TV3′s POLITICAL EDITOR Ursula Halligan was told by station management that she could continue to cover the same-sex marriage referendum – but that to do so, she would have to refrain from endorsing either side.
The offer was made in the context of talks between the journalist and Ballymount management as she discussed her plans to publicly endorse a Yes vote in the 22 May poll.
Halligan, one of the station’s most familiar faces and a widely-respected broadcaster, won widespread praise for her bravery yesterday – for her op-ed in The Irish Times.
The marriage referendum had encouraged her to be open about being gay, she wrote. In an interview later, she revealed she had only told her family in the last few days that she was gay.
At the end of her Irish Times article, Halligan revealed she had arranged to be taken off referendum coverage by TV3 to avoid any appearance of conflict of interest – and that her employers had been happy to oblige.
I told them my situation, they reorganised their coverage in half a day.
TV3 confirmed in a statement to this website that it had agreed with its Political Editor, ”that she be removed from coverage of the Marriage Equality Referendum” in order to comply with BAI guidelines on referendum coverage.
“Ursula wishes to publicly endorse a yes vote in the referendum which could breach the referendum guideline as it ‘may have the potential to undermine the perceived impartiality of [TV3's] coverage’,” the station said.
TV3 has the highest regard and respect for Ursula’s professionalism and impartiality. Further, TV3 respects Ursula’s personal wishes regarding this issue and her desire to publicly state her views. Ursula will continue to cover all other political issues for TV3.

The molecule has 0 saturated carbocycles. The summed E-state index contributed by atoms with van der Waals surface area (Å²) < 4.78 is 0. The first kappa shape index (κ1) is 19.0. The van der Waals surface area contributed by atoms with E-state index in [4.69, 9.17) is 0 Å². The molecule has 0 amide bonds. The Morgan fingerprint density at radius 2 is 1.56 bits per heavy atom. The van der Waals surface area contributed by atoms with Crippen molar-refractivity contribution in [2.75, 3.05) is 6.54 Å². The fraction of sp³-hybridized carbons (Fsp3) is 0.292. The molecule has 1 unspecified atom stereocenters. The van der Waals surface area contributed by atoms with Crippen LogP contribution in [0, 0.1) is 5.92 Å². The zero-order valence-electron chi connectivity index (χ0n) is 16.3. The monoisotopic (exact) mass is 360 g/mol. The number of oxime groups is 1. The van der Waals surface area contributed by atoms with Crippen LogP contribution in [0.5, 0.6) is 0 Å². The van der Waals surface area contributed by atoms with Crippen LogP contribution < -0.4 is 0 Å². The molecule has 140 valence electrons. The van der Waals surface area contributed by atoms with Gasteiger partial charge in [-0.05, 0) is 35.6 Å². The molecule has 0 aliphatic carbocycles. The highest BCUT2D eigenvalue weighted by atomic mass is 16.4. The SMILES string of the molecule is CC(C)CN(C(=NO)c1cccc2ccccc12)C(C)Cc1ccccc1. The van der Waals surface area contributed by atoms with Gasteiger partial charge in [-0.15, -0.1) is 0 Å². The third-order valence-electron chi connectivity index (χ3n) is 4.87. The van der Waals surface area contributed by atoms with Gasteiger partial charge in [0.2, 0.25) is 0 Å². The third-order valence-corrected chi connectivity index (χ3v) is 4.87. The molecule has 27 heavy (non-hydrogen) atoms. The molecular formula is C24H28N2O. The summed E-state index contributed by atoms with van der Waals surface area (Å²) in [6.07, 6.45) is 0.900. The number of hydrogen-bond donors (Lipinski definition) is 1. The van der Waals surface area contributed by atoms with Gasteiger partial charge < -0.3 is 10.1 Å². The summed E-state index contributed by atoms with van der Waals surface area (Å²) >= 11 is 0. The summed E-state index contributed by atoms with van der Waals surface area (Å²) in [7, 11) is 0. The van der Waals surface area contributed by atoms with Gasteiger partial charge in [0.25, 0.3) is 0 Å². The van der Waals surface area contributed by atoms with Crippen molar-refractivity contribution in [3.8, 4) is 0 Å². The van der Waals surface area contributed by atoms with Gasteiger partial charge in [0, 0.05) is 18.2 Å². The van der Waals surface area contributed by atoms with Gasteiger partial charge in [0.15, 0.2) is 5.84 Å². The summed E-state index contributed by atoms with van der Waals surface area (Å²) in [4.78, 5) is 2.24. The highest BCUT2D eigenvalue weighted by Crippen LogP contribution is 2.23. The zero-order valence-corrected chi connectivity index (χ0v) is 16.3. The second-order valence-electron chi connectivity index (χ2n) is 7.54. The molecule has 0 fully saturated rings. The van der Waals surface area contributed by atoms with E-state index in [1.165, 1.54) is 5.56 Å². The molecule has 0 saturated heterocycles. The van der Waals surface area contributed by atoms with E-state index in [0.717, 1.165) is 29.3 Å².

A spokesperson added that “TV3 has a pool of politically literate reporters who can be assigned to the Marriage Referendum at any time”.
What are the guidelines?
The BAI Referendum Guidelines document states that “it is not appropriate for persons involved with referenda interests to present programmes during the referenda campaign period”.
Section 6, covering conflicts of interest, also states:
Broadcasters should note that that comments made off-air, for example in print publications or social media, by programme presenters in respect of the referenda, particularly presenters of news and current affairs, may have the potential to undermine the perceived impartiality of their coverage.
Earlier this week, satirist Oliver Callan was cautioned by RTÉ after he publicly backed a Yes vote at an Abbey Theatre event.
RTÉ staff, contractors and freelancers – including presenters and production staff – have also been warned not to air their views on social media, in the run up to polling day.